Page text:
UC Berkeley's Department of Nuclear Engineering continues to collect air samples for any sign of radiation. On Friday, they also collected rain to see if any radioactive particles fell from the sky.
Air samples collected on Thursday night on the roof of UC Berkeley's Department of Nuclear Engineering failed to show any significant levels of radioactivity, and then came the rain.
"The rain is a very efficient way to wash out activity in the atmosphere and get the potential activity down to us. So this is actually a much more sensitive and efficient way for sampling," Professor Professor Kai Vetter from the UC Berkeley Department of Nuclear Engineering said.
The levels may be slightly higher. According Vetter, there again he sees nothing to worry about. UC Berkeley nuclear engineers also demonstrated why it's impossible for the fuel rods in Japan to catch on fire. They exposed a piece of cladding, just like the ones found in the Japanese reactor cores to 2,000 degrees Celsius. If the cladding burnt, the nuclear fuel inside would send huge amounts of radioactive particles into the atmosphere.
"It's worse, much worse to have it on fire. The fire and the smoke become a way to spread the material that's inside," Professor Charles Yeamans from the UC Berkeley Department of Nuclear Engineering said.
The test proved the rods, while they would suffer some damage, would not catch on fire. The Japanese reactors have another layer of protection, pools of water that act as moderators unlike Chernobyl which had graphite.
Sunday, March 20, 2011
Here's a news report that ran on the local ABC news, featuring the Free Will Brother In Law, who is a post-doc at UC Berkeley's Department of Nuclear Engineering. Turns out there's been a lot of misinformation out there RE: possible radiation leaks from the stricken Japanese nuclear reactors. Who knew!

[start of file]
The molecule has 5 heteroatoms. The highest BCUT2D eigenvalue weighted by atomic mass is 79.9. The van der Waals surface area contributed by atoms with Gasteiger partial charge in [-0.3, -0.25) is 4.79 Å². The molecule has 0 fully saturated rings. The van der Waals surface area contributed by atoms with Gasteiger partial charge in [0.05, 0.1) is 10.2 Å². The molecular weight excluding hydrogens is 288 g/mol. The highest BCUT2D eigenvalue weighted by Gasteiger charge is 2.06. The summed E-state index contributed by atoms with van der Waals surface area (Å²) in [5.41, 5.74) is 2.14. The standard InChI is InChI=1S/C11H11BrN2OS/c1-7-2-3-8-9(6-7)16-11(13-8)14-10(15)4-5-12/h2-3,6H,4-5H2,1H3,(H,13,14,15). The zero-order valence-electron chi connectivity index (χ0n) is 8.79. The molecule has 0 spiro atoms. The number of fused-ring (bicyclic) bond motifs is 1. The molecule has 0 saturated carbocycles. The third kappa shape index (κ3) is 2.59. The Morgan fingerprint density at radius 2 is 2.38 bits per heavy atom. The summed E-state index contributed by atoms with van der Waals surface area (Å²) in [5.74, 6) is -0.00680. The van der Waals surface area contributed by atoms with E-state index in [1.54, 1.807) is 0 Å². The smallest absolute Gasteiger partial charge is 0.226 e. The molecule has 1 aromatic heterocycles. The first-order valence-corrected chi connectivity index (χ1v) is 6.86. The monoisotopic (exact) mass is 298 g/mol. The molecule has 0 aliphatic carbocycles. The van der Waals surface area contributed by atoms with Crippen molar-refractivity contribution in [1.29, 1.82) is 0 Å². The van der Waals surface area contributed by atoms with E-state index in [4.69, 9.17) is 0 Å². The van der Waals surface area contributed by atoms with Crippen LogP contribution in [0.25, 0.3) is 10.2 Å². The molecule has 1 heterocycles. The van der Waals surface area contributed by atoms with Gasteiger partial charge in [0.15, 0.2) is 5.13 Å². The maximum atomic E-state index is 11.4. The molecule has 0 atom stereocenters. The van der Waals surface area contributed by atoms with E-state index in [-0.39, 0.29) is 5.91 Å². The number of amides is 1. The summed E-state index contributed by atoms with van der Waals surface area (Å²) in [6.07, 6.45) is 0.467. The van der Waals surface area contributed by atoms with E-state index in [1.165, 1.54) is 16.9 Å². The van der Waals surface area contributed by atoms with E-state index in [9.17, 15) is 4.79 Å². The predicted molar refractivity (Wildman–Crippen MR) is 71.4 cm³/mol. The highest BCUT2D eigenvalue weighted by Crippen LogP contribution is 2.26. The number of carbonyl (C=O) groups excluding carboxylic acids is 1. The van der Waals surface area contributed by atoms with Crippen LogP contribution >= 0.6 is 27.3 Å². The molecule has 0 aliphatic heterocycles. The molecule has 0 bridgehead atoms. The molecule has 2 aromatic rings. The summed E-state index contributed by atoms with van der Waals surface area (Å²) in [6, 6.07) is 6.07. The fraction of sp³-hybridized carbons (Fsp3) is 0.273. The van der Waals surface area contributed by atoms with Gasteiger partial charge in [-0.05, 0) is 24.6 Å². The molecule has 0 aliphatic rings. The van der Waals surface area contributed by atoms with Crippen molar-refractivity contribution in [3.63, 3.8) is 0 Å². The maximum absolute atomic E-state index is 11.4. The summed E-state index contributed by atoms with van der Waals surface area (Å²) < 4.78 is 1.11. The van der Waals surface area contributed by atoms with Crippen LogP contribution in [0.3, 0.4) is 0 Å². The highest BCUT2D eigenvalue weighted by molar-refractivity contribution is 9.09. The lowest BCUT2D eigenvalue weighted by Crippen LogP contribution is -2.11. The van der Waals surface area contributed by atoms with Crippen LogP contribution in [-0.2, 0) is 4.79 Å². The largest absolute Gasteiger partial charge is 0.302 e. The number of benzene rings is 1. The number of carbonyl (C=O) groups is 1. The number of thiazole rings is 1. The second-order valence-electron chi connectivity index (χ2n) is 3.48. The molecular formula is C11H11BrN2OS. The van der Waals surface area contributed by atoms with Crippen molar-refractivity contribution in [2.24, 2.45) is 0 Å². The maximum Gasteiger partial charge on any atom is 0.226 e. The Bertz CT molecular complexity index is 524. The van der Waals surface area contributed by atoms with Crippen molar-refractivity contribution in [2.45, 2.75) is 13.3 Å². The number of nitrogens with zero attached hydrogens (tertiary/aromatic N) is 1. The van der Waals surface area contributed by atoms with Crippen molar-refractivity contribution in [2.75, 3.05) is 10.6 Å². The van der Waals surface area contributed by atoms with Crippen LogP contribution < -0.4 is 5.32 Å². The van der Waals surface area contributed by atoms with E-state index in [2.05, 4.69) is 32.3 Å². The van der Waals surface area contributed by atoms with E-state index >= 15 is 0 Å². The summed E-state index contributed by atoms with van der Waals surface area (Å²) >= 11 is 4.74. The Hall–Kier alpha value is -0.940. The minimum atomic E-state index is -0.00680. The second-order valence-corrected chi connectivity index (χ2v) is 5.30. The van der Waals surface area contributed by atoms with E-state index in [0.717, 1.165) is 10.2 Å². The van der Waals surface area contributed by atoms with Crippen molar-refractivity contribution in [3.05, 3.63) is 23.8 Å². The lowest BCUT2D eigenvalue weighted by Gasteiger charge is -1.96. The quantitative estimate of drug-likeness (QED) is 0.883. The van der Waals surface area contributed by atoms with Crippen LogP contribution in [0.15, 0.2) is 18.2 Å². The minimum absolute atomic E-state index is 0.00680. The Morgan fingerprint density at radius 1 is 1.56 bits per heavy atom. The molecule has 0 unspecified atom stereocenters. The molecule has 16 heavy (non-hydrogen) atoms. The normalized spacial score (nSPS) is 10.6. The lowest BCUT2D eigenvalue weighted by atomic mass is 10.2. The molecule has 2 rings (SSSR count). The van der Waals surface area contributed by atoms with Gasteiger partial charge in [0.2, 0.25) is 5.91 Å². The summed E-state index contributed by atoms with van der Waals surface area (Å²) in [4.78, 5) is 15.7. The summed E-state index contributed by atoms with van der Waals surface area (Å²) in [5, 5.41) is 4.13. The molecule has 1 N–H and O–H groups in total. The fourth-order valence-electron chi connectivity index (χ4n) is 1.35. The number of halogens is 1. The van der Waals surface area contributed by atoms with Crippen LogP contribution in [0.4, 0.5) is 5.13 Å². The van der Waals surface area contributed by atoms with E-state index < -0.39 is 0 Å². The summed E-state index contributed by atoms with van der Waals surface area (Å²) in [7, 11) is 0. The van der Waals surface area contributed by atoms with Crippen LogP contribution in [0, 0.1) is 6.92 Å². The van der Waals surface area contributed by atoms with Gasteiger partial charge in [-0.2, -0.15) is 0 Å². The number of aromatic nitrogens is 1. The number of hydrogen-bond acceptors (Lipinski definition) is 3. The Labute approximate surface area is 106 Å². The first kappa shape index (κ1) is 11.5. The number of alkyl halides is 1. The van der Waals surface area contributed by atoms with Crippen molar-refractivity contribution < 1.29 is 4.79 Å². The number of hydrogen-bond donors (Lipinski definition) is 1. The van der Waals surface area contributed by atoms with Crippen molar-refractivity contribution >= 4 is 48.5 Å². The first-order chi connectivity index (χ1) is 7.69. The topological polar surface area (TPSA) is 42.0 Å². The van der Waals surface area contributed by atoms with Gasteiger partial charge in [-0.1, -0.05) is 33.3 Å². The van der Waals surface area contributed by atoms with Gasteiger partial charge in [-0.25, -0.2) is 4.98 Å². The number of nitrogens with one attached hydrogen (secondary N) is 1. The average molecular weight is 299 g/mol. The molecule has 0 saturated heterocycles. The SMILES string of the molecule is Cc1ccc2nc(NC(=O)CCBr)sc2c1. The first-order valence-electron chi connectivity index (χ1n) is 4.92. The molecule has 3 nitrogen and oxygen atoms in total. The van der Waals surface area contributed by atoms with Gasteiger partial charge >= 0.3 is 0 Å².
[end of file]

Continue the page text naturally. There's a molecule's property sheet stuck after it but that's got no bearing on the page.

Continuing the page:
American journalists have had a week to put something like that on the air, but instead we've been treated to a steady drumbeat of scare headlines about "sharply rising" radiation levels, plus nuclear experts whose jobs seem more PT Barnum than Robert Oppenheimer. But, since we've never heard any apologies for the "cannibalism at the Superdome" stories, it's probably too much to expect sober commentary on nukes, at least not while people are paying attention.
I've seen a lot of critical commentary out there about how Japanese officials have not been forthcoming enough about the extent of the danger from a possible meltdown. Yeah, it's so much better to have a lot of hysteria and bad information out there whether from Ed Markey trying to score cheap Green points, the surgeon general suggesting people stockpile iodine, CNN trying to scare the Depends off of its aging audience, or good old fashioned nonsense about irradiated spinich. Could it be that the Japanese put a premium on putting out correct information while Americans apparently prefer to just have a huge out-pouring of "facts," the majority of which are wrong or exaggerated? Perish the thought.
This is the point when I will wax philosophical about how this shows how fundamentally different Japanese and American society is. While Japanese media and politics is buttoned up ("inscrutable" is the formulation), America's lets it all hang out. And that works for all concerned. But, I'll bet Japan will still have a robust nuclear industry after all this, while America's is going to be set back for another 20 years, mostly based on opportunistic fear mongering. While Luddite American Greens can always find screen-time on national broadcasts, the sober engineers and scientists who know what they are talking about sit around their labs talking to themselves.